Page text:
History of Farming on Long Island

  • Geology and Geography

    • With fertile, well-drained soils, ample sunshine, abundant freshwater, and proximity to wholesale and retail markets, it is not surprising that Long Island is one of the most important agricultural regions in NY state. With over 100 different crops grown, Long Island growers and producers are proud to offer an agricultural diversity that few other areas in the state can match. Long Island farmers continue their commitment to providing abundant, high-quality products, such as; vegetables and potatoes, fruits, wine and grapes, poultry and livestock, nursery and floriculture products and shellfish, and seafood.

  • First People

    • Starting with the native peoples and continuing into the earliest days of Long Island’s European settlement, agriculture has been an important industry, providing vegetables and fruit, fiber, seafood, poultry, and a variety of agricultural products for the inhabitants. 

  • Historical Shifts

    • As the colony grew and gained independence, the farmers on Long Island had a prominent role in feeding the growing population. First by providing various crops, livestock, and fish and shellfish to feed to New York City and beyond. As transportation improved, commodity farming developed and Long Island duck, potato, and cauliflower were in great demand. Roses and cut flowers were grown on Long Island and brought to NYC by rail and boat for many years. Then as nursery growers moved east, trees, shrub, and plants were bred and sold up and down the east coast. And all the while, fisherman and oysterman farmed and harvested from the bays, ocean, and waters around this beautiful island. Then in the early ‘70s grapes came to Long Island and the region quickly grew into one of the most exciting up-and-coming wine regions in the country. After that, the craft beverage industry took hold and added another dimension to the farming community.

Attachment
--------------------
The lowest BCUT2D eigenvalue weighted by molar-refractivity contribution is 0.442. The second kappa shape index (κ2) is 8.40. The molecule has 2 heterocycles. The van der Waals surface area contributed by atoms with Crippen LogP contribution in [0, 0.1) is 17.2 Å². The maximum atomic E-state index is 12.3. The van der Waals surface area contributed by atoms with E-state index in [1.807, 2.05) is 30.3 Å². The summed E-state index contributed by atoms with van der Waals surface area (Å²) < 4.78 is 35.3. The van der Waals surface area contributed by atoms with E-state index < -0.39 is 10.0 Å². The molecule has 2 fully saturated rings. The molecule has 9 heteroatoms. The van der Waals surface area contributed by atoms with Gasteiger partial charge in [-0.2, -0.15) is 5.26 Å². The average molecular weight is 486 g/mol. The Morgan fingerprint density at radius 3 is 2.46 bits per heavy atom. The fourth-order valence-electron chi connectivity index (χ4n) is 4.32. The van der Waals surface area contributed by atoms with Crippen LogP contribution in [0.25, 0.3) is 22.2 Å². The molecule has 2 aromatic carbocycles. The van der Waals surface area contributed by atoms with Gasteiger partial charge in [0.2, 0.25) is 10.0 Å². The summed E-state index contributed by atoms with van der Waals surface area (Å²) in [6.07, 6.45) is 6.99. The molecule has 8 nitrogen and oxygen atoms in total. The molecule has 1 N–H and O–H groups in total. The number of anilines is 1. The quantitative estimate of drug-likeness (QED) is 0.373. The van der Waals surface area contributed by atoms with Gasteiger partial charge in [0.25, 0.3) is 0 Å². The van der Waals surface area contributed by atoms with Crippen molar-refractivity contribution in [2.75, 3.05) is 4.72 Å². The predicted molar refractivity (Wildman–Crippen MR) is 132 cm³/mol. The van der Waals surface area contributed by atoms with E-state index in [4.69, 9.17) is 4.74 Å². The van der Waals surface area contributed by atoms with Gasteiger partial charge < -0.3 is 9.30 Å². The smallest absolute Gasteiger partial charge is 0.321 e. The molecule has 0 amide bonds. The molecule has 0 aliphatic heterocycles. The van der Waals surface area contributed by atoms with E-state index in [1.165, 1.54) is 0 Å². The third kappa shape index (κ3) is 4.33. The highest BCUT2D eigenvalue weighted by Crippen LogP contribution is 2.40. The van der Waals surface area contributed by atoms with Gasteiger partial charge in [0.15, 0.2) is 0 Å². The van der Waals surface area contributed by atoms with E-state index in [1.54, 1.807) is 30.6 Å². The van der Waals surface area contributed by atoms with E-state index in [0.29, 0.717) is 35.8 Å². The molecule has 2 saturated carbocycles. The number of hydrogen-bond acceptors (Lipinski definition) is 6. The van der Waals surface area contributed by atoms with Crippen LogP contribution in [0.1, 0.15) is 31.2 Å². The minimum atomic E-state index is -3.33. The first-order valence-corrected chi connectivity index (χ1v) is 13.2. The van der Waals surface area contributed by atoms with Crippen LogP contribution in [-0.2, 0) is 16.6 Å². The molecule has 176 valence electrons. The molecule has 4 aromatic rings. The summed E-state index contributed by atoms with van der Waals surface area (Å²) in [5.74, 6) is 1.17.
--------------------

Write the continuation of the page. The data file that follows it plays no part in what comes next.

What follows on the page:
• The farming community on Long Island is dynamic and innovative. These qualities and the support of the greater Long Island community will keep farming alive and growing into the future. 

 

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